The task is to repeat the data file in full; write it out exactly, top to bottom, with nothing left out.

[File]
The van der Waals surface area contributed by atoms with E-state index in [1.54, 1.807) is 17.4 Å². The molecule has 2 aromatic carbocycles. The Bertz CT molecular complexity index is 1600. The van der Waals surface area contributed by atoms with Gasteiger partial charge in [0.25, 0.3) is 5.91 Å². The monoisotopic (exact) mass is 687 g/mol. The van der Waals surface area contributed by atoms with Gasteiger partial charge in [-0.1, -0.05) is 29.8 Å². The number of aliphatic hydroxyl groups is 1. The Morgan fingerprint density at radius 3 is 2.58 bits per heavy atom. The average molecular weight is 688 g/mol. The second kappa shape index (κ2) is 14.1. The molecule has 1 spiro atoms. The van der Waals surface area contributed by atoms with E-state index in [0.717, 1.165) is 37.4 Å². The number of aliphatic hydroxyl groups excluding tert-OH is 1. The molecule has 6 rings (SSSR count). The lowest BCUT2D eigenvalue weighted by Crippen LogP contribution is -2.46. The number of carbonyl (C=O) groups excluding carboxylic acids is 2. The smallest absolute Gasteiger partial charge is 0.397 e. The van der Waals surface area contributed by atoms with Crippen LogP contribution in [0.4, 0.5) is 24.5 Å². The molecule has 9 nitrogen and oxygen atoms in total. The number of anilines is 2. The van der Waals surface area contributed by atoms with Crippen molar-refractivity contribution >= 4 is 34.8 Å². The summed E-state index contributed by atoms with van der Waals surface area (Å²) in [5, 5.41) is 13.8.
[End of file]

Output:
The van der Waals surface area contributed by atoms with E-state index in [1.54, 1.807) is 17.4 Å². The molecule has 2 aromatic carbocycles. The Bertz CT molecular complexity index is 1600. The van der Waals surface area contributed by atoms with Gasteiger partial charge in [0.25, 0.3) is 5.91 Å². The monoisotopic (exact) mass is 687 g/mol. The van der Waals surface area contributed by atoms with Gasteiger partial charge in [-0.1, -0.05) is 29.8 Å². The number of aliphatic hydroxyl groups is 1. The Morgan fingerprint density at radius 3 is 2.58 bits per heavy atom. The average molecular weight is 688 g/mol. The second kappa shape index (κ2) is 14.1. The molecule has 1 spiro atoms. The van der Waals surface area contributed by atoms with E-state index in [0.717, 1.165) is 37.4 Å². The number of aliphatic hydroxyl groups excluding tert-OH is 1. The molecule has 6 rings (SSSR count). The lowest BCUT2D eigenvalue weighted by Crippen LogP contribution is -2.46. The number of carbonyl (C=O) groups excluding carboxylic acids is 2. The smallest absolute Gasteiger partial charge is 0.397 e. The van der Waals surface area contributed by atoms with Crippen LogP contribution in [0.4, 0.5) is 24.5 Å². The molecule has 9 nitrogen and oxygen atoms in total. The number of anilines is 2. The van der Waals surface area contributed by atoms with Crippen molar-refractivity contribution >= 4 is 34.8 Å². The summed E-state index contributed by atoms with van der Waals surface area (Å²) in [5, 5.41) is 13.8.